The Charmery

Opened in 2013 by Maryland natives David and Laura Alima, “The Charmery hand crafts super-premium ice cream that focuses on the fun flavors that make Baltimore so delicious,” according to its site.

Like other businesses in the food service sector, The Charmery, with shops in Hampden and Towson, has also experienced losses. Most of its 30-member staff have been laid off, David Alima said. He and his wife, who met at Camp Moshava, closed the production center, and their plans to open a third store in Federal Hill have been placed on hold indefinitely.

“This is absolutely devastating,” said David Alima, an alum of Beth Tfiloh Dahan Community School. “We generally slow down in the winter and use this time period, which we call the swing months, to recover,” before the busy summer season. The Alimas are now doing delivery and curbside pick-up.

Despite the effects of COVID-19 on business, Alima remains grateful.

“The community support has been amazing,” Alima said. “I am thankful to the community and to the restaurants that have sold the pints for us and the people who are ordering. It’s what makes us get through the day.”

The Alimas are contributing one dollar of each sale towards its laid-off employee super fund.

Orto

Elan Kotz – Orto. Photo by Daniel McGarrity Photography

Elan Kotz opened Orto — Italian for vegetable garden — in February of 2019 in Baltimore City’s Station North neighborhood, a neighborhood known for its art galleries, artists’ studios, and performance spaces. Baltimore Magazine included Orto in its “Best Restaurants” feature in May 2019, giving it a rave review for its food and service.

Kotz and his team are working “diligently and creatively” to stay in business. Just a few weeks after Hogan ordered a state shutdown of all nonessential businesses, Orto is experiencing the economic devastation felt by the restaurant and food industry locally and throughout the nation.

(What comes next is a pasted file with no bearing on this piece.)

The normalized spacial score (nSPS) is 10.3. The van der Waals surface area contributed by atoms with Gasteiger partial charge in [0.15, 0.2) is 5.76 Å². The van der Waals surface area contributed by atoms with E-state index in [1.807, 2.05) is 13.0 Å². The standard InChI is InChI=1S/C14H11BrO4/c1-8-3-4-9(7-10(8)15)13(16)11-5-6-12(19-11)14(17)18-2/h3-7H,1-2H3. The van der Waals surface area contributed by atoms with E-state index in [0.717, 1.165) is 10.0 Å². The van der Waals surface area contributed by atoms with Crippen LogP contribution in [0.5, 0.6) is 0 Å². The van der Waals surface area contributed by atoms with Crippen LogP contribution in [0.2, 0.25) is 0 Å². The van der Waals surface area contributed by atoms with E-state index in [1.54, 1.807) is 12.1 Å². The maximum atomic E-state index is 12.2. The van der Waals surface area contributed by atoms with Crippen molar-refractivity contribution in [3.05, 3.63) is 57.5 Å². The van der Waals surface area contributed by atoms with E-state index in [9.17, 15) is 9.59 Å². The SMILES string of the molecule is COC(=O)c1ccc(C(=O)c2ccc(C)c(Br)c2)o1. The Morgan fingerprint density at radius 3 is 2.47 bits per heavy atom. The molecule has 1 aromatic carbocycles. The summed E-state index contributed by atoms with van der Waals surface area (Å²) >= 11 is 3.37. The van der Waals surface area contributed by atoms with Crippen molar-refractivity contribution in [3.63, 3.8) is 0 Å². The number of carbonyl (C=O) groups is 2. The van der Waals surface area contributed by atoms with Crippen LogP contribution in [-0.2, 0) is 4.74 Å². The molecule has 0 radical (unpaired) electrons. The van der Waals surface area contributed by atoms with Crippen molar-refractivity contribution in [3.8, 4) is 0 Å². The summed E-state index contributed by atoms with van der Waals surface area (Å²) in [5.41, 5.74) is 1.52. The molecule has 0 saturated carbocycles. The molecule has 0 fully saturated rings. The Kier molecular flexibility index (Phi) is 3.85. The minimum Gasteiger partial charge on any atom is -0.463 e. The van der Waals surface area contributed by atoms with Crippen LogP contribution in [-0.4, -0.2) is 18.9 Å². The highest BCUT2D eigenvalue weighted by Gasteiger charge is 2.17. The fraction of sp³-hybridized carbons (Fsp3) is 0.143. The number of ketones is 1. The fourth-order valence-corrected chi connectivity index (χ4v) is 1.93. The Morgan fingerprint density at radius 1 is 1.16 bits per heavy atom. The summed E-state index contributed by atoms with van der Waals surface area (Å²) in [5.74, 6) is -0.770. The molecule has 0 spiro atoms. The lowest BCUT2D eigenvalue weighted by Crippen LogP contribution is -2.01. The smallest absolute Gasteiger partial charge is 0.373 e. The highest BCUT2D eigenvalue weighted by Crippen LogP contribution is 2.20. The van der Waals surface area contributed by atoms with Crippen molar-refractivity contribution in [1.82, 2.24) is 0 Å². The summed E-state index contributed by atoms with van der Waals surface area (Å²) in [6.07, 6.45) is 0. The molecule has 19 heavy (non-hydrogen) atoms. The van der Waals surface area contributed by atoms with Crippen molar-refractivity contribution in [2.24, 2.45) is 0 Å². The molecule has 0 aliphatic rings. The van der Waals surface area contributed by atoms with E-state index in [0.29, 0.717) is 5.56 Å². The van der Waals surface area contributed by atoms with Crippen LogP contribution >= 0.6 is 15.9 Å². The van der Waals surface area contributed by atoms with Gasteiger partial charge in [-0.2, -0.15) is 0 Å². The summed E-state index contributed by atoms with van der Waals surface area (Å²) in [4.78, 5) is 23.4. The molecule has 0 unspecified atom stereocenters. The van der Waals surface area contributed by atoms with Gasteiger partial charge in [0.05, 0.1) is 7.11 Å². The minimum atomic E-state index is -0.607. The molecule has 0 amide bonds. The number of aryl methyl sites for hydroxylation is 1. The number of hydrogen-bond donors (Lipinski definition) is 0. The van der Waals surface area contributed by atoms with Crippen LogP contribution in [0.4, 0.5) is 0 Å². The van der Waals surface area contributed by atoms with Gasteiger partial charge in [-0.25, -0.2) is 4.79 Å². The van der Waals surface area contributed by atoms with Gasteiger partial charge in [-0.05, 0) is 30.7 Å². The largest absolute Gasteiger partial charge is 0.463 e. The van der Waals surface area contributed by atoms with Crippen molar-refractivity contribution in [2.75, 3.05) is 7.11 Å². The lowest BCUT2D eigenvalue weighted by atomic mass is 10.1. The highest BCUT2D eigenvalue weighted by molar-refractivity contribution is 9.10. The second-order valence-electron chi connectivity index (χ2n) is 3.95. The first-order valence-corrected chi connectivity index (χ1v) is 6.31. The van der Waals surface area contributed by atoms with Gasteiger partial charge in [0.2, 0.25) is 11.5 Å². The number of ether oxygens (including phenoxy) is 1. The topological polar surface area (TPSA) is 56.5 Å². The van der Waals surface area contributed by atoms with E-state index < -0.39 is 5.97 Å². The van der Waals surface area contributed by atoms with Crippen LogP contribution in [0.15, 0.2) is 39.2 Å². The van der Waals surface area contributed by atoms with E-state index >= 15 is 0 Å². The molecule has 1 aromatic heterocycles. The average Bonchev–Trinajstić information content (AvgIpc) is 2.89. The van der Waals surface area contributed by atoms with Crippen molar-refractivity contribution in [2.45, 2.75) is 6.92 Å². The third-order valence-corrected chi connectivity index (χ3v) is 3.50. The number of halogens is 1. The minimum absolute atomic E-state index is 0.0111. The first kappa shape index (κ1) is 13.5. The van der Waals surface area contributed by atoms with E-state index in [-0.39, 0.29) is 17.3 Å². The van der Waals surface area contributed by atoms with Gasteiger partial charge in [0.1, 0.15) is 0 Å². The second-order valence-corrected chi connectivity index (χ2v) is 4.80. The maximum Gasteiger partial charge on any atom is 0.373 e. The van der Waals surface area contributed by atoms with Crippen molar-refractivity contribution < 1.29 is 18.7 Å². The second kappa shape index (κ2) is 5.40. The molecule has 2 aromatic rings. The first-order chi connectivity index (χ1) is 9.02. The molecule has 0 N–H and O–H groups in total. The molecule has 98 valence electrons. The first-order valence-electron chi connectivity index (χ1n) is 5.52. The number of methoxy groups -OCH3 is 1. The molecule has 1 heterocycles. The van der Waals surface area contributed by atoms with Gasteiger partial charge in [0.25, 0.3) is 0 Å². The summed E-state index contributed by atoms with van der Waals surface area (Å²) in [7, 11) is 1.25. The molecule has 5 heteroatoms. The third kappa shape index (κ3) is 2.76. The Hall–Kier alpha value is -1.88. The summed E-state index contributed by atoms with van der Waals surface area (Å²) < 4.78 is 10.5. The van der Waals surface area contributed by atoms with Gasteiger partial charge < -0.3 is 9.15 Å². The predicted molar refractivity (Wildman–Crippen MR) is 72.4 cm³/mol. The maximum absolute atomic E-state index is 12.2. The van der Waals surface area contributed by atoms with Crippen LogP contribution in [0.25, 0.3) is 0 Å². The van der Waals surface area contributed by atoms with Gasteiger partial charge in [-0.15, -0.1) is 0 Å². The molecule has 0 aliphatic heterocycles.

“Business has slowed drastically,” said Kotz, who spent his summers in Israel growing up. “We have lost 70% of revenue, but we are working diligently and creatively to still provide good food to the community. We are making Passover cookies and Easter dinner to really just cover costs. It’s tough. This is the hardest time I’ve seen in the industry, but I know we are going to recover.”

Kotz employed 32 people prior to the spread of COVID-19. He shared that he was forced to lay off all but seven of his employees — four full-time and three part-time employees.

“We are opening for carry-out five nights a week,” Katz continued, “because our goal is to provide nourishing meals to the community at this time. A lot of our people need the work, and if we can start to see carry-out orders pick up, we may increase the number of employees. It is important to stay positive and work together as a team and as a community to stay on the other side of this thing.”

Orto is currently providing carry out on Wednesdays through Sundays from 5 p.m. to 8 p.m., with an extended hour on Fridays and Saturdays, from 5 p.m. until 9 p.m.

Asked what being unable to welcome people on-site meant to him, Kotz replied, “People who work in the hospitality business are givers. We like to cook and provide for people. That has clearly changed, but I am hoping that people are still enjoying the food and that they are still connecting, whether they are calling or video chatting. We all know that this thing is going to pass, and that we will come out of this.”

Just before this story went to print, Kotz learned he had received a donation to give his restaurant a new purpose.

“A Jewish donor who wishes to remain anonymous donated money for us to cook and deliver meals to hospital workers and EMS responders on the front lines,” he said. “It’s an honor that someone chose us to provide the food on their behalf. Charitable actions are rooted in our culture.”